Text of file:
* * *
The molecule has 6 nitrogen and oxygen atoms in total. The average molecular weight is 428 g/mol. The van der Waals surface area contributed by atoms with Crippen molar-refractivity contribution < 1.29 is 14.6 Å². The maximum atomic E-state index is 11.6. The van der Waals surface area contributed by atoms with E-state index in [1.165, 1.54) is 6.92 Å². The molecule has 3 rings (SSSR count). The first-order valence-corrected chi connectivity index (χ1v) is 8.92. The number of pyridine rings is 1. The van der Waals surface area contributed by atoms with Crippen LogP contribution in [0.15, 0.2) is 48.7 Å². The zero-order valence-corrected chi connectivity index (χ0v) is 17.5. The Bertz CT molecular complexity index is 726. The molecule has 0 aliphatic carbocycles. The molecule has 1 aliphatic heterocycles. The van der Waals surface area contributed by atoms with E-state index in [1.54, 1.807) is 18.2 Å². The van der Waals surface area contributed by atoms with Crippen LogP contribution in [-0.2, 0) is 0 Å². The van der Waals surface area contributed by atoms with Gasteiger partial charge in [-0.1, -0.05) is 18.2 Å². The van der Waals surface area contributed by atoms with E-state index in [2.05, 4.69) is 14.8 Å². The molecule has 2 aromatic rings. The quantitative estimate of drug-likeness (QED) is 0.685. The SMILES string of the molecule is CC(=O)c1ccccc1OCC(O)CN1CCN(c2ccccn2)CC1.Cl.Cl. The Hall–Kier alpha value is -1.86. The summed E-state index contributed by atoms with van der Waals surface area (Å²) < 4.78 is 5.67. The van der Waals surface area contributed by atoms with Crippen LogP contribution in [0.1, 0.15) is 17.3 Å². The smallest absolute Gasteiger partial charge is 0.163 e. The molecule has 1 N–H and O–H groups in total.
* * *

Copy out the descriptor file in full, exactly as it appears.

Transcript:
The molecule has 6 nitrogen and oxygen atoms in total. The average molecular weight is 428 g/mol. The van der Waals surface area contributed by atoms with Crippen molar-refractivity contribution < 1.29 is 14.6 Å². The maximum atomic E-state index is 11.6. The van der Waals surface area contributed by atoms with E-state index in [1.165, 1.54) is 6.92 Å². The molecule has 3 rings (SSSR count). The first-order valence-corrected chi connectivity index (χ1v) is 8.92. The number of pyridine rings is 1. The van der Waals surface area contributed by atoms with Crippen LogP contribution in [0.15, 0.2) is 48.7 Å². The zero-order valence-corrected chi connectivity index (χ0v) is 17.5. The Bertz CT molecular complexity index is 726. The molecule has 0 aliphatic carbocycles. The molecule has 1 aliphatic heterocycles. The van der Waals surface area contributed by atoms with E-state index in [1.54, 1.807) is 18.2 Å². The van der Waals surface area contributed by atoms with Crippen LogP contribution in [-0.2, 0) is 0 Å². The van der Waals surface area contributed by atoms with Gasteiger partial charge in [-0.1, -0.05) is 18.2 Å². The van der Waals surface area contributed by atoms with E-state index in [2.05, 4.69) is 14.8 Å². The molecule has 2 aromatic rings. The quantitative estimate of drug-likeness (QED) is 0.685. The SMILES string of the molecule is CC(=O)c1ccccc1OCC(O)CN1CCN(c2ccccn2)CC1.Cl.Cl. The Hall–Kier alpha value is -1.86. The summed E-state index contributed by atoms with van der Waals surface area (Å²) < 4.78 is 5.67. The van der Waals surface area contributed by atoms with Crippen LogP contribution in [0.1, 0.15) is 17.3 Å². The smallest absolute Gasteiger partial charge is 0.163 e. The molecule has 1 N–H and O–H groups in total.